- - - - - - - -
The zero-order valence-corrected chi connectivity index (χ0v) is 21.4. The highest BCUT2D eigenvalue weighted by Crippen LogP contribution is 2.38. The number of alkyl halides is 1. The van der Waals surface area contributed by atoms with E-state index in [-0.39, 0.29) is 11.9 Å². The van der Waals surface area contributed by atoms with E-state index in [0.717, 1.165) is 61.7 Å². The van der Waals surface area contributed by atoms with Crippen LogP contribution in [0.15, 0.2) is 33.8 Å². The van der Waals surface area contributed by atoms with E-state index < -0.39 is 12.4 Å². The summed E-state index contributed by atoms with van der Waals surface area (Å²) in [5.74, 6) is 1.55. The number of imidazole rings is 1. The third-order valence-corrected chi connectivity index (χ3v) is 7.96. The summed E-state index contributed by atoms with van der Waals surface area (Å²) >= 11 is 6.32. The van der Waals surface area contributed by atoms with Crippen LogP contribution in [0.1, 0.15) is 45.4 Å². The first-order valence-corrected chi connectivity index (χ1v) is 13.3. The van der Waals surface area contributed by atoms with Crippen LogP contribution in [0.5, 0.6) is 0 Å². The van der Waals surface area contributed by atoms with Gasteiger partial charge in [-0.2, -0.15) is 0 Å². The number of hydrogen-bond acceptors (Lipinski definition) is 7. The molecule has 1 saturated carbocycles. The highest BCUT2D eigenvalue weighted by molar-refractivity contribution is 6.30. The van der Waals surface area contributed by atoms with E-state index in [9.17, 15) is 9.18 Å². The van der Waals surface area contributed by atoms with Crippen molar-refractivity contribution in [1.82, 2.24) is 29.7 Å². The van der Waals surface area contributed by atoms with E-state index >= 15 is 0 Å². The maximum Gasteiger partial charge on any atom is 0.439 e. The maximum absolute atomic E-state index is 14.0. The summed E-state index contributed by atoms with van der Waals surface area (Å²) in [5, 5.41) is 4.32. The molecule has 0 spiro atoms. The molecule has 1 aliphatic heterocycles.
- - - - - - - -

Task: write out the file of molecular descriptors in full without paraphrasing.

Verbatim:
The zero-order valence-corrected chi connectivity index (χ0v) is 21.4. The highest BCUT2D eigenvalue weighted by Crippen LogP contribution is 2.38. The number of alkyl halides is 1. The van der Waals surface area contributed by atoms with E-state index in [-0.39, 0.29) is 11.9 Å². The van der Waals surface area contributed by atoms with E-state index in [0.717, 1.165) is 61.7 Å². The van der Waals surface area contributed by atoms with Crippen LogP contribution in [0.15, 0.2) is 33.8 Å². The van der Waals surface area contributed by atoms with E-state index < -0.39 is 12.4 Å². The summed E-state index contributed by atoms with van der Waals surface area (Å²) in [5.74, 6) is 1.55. The number of imidazole rings is 1. The third-order valence-corrected chi connectivity index (χ3v) is 7.96. The summed E-state index contributed by atoms with van der Waals surface area (Å²) >= 11 is 6.32. The van der Waals surface area contributed by atoms with Crippen LogP contribution in [0.1, 0.15) is 45.4 Å². The first-order valence-corrected chi connectivity index (χ1v) is 13.3. The van der Waals surface area contributed by atoms with Crippen LogP contribution in [0.5, 0.6) is 0 Å². The van der Waals surface area contributed by atoms with Gasteiger partial charge in [-0.2, -0.15) is 0 Å². The number of hydrogen-bond acceptors (Lipinski definition) is 7. The molecule has 1 saturated carbocycles. The highest BCUT2D eigenvalue weighted by molar-refractivity contribution is 6.30. The van der Waals surface area contributed by atoms with E-state index in [9.17, 15) is 9.18 Å². The van der Waals surface area contributed by atoms with Crippen molar-refractivity contribution in [1.82, 2.24) is 29.7 Å². The van der Waals surface area contributed by atoms with E-state index >= 15 is 0 Å². The maximum Gasteiger partial charge on any atom is 0.439 e. The maximum absolute atomic E-state index is 14.0. The summed E-state index contributed by atoms with van der Waals surface area (Å²) in [5, 5.41) is 4.32. The molecule has 0 spiro atoms. The molecule has 1 aliphatic heterocycles.